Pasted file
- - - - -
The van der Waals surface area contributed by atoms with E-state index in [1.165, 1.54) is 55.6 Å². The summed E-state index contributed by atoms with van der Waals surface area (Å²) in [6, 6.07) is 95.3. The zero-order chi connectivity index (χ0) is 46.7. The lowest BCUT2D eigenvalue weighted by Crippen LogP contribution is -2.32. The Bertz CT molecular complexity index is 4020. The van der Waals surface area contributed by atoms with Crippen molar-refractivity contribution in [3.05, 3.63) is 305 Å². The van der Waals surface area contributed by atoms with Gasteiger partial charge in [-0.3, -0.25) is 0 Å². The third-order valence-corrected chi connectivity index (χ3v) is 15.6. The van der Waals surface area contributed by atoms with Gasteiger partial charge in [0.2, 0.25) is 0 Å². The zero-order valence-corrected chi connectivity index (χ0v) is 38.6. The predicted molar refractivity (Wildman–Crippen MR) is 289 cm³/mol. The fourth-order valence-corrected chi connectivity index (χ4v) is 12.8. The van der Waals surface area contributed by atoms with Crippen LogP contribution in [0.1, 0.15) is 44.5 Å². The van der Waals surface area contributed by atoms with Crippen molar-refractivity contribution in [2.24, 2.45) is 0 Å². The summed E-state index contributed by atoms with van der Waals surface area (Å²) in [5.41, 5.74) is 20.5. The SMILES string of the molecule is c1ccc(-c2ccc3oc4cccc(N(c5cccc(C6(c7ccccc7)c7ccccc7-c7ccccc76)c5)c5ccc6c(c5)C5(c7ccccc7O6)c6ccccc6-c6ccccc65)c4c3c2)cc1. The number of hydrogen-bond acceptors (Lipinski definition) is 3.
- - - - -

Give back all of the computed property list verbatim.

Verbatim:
The van der Waals surface area contributed by atoms with E-state index in [1.165, 1.54) is 55.6 Å². The summed E-state index contributed by atoms with van der Waals surface area (Å²) in [6, 6.07) is 95.3. The zero-order chi connectivity index (χ0) is 46.7. The lowest BCUT2D eigenvalue weighted by Crippen LogP contribution is -2.32. The Bertz CT molecular complexity index is 4020. The van der Waals surface area contributed by atoms with Crippen molar-refractivity contribution in [3.05, 3.63) is 305 Å². The van der Waals surface area contributed by atoms with Gasteiger partial charge in [-0.3, -0.25) is 0 Å². The third-order valence-corrected chi connectivity index (χ3v) is 15.6. The van der Waals surface area contributed by atoms with Gasteiger partial charge in [0.2, 0.25) is 0 Å². The zero-order valence-corrected chi connectivity index (χ0v) is 38.6. The predicted molar refractivity (Wildman–Crippen MR) is 289 cm³/mol. The fourth-order valence-corrected chi connectivity index (χ4v) is 12.8. The van der Waals surface area contributed by atoms with Crippen LogP contribution in [0.1, 0.15) is 44.5 Å². The van der Waals surface area contributed by atoms with Crippen molar-refractivity contribution in [2.24, 2.45) is 0 Å². The summed E-state index contributed by atoms with van der Waals surface area (Å²) in [5.41, 5.74) is 20.5. The SMILES string of the molecule is c1ccc(-c2ccc3oc4cccc(N(c5cccc(C6(c7ccccc7)c7ccccc7-c7ccccc76)c5)c5ccc6c(c5)C5(c7ccccc7O6)c6ccccc6-c6ccccc65)c4c3c2)cc1. The number of hydrogen-bond acceptors (Lipinski definition) is 3.